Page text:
More of us are using social media to stay connected both personally and professionally. In fact, according to the Pew Research Center, 69% of internet users in the United States participate in some form of social media—most commonly, Facebook, followed by Instagram—and these users can include current and future employers and recruiters (for college, sports, and jobs) who often use social media to assess employees and candidates. The type of information shared on social media can also provide fodder for phishing attacks and even identity theft.
The internet is forever. Be careful what you’re posting and sharing, and with whom and what you are associating. To someone who doesn’t know you, your social media persona becomes a direct projection of who you might be and can create your online reputation.
Please keep this advice in mind when sharing online:
- Understand the default privacy settings on the social networking sites you use and how to change them to match your comfort level.
- Limit or disable the location settings on photos and videos you post to social networking sites.
- Don’t post photos or videos of inappropriate or illegal activities.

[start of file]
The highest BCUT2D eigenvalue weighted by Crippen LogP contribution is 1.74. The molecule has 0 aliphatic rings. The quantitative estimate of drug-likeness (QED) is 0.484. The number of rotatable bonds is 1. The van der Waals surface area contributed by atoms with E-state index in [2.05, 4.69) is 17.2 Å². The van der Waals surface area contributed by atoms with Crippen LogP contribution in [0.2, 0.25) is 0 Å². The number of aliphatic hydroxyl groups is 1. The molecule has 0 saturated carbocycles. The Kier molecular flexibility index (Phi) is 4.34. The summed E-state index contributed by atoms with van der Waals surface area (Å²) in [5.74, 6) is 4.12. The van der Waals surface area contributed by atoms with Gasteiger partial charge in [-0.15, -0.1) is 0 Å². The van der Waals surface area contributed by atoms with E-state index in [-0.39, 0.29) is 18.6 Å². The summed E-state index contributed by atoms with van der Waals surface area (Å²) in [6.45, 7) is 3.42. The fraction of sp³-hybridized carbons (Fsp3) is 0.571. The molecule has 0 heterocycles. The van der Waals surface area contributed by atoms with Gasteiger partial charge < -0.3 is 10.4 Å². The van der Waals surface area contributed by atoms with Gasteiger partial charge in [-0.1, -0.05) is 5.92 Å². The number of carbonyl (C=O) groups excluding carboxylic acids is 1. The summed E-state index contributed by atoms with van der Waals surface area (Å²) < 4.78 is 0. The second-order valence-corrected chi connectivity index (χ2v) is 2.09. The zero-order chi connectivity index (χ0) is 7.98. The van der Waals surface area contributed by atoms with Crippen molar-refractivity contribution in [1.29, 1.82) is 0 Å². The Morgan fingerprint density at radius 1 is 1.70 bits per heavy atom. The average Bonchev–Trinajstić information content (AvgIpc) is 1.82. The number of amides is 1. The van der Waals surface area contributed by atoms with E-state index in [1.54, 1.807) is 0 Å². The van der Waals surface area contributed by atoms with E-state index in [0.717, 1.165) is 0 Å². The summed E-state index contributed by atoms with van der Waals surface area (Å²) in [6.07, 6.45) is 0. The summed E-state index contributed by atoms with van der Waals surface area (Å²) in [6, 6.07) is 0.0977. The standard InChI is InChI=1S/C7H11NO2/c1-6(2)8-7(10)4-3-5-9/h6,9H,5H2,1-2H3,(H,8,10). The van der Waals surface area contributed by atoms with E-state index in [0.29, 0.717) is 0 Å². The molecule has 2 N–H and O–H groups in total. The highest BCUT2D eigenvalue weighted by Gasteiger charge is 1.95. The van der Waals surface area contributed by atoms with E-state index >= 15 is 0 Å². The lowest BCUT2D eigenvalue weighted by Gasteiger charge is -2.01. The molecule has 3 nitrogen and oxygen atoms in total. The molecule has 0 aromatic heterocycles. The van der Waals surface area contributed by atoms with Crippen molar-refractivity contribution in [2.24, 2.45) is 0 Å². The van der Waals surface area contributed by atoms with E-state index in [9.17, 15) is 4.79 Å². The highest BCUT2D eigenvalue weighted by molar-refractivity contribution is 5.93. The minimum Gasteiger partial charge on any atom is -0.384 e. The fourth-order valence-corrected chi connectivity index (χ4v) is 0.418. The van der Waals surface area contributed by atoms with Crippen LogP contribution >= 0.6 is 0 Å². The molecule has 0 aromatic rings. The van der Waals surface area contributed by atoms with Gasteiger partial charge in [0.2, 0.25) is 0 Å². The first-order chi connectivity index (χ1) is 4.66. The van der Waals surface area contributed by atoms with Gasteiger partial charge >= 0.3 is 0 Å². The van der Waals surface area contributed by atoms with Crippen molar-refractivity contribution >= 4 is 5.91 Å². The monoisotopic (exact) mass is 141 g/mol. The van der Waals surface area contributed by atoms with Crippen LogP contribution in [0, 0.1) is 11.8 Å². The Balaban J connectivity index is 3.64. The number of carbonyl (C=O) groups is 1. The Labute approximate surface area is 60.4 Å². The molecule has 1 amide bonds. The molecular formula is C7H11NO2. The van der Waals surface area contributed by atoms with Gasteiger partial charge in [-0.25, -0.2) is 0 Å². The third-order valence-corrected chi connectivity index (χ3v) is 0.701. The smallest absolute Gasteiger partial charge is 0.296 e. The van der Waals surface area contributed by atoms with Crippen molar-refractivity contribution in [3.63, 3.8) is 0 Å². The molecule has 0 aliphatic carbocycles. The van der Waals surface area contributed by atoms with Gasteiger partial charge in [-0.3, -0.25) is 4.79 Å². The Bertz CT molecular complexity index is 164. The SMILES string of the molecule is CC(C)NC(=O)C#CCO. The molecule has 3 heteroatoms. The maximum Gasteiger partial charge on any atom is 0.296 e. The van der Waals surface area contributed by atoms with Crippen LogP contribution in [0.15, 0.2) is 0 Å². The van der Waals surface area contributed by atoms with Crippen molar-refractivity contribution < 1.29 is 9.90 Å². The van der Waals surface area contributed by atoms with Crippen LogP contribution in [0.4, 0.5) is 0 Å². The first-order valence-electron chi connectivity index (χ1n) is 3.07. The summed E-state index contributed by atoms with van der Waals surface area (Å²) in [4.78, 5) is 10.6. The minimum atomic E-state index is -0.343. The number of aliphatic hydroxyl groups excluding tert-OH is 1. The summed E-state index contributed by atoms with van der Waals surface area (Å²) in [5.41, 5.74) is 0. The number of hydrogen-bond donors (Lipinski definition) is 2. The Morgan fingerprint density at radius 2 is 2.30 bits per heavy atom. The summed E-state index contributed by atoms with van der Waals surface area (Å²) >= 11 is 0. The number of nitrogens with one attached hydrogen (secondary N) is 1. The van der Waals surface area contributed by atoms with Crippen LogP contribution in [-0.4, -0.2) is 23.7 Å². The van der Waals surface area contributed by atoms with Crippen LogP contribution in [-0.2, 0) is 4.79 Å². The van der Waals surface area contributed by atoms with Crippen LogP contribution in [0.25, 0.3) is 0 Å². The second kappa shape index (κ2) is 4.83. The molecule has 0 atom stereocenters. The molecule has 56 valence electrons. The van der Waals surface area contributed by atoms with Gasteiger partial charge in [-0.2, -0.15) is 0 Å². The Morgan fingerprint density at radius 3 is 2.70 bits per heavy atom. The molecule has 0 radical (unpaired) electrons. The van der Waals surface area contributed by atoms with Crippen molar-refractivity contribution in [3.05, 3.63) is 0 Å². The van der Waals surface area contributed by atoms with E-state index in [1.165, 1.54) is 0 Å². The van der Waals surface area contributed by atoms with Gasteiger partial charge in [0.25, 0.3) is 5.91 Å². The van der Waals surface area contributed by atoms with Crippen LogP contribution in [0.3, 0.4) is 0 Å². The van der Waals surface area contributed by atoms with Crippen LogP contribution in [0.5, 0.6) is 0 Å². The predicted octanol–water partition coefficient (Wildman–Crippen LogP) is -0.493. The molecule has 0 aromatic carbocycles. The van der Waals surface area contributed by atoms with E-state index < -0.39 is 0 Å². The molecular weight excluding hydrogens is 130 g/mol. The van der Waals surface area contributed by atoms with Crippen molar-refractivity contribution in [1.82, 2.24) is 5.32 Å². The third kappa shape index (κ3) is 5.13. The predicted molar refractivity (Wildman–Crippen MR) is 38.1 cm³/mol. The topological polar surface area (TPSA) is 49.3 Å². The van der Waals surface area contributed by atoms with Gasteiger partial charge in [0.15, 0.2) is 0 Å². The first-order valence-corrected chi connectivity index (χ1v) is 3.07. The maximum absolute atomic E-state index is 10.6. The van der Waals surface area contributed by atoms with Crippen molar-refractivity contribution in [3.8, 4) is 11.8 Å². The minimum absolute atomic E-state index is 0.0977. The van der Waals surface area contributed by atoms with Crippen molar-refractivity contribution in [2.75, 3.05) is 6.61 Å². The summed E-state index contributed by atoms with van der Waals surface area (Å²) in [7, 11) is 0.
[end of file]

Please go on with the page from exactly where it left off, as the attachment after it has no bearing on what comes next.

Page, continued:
- Avoid joining online groups where you don’t know all the members or what causes they support.
- Find out who can access the information you are posting online, who controls and owns the information, and what is shared with a third party.
- Keep your personal information private. Question whether it’s necessary—it usually isn’t—to share sensitive information such as your birthday, mailing address, phone number, e-mail, mother’s maiden name, sexual orientation, or Social Security number. Consider making up alternate answers to those questions that only you would know.
- Don’t “check in” to every place you visit. That information could be used to identify you in a vulnerable location.
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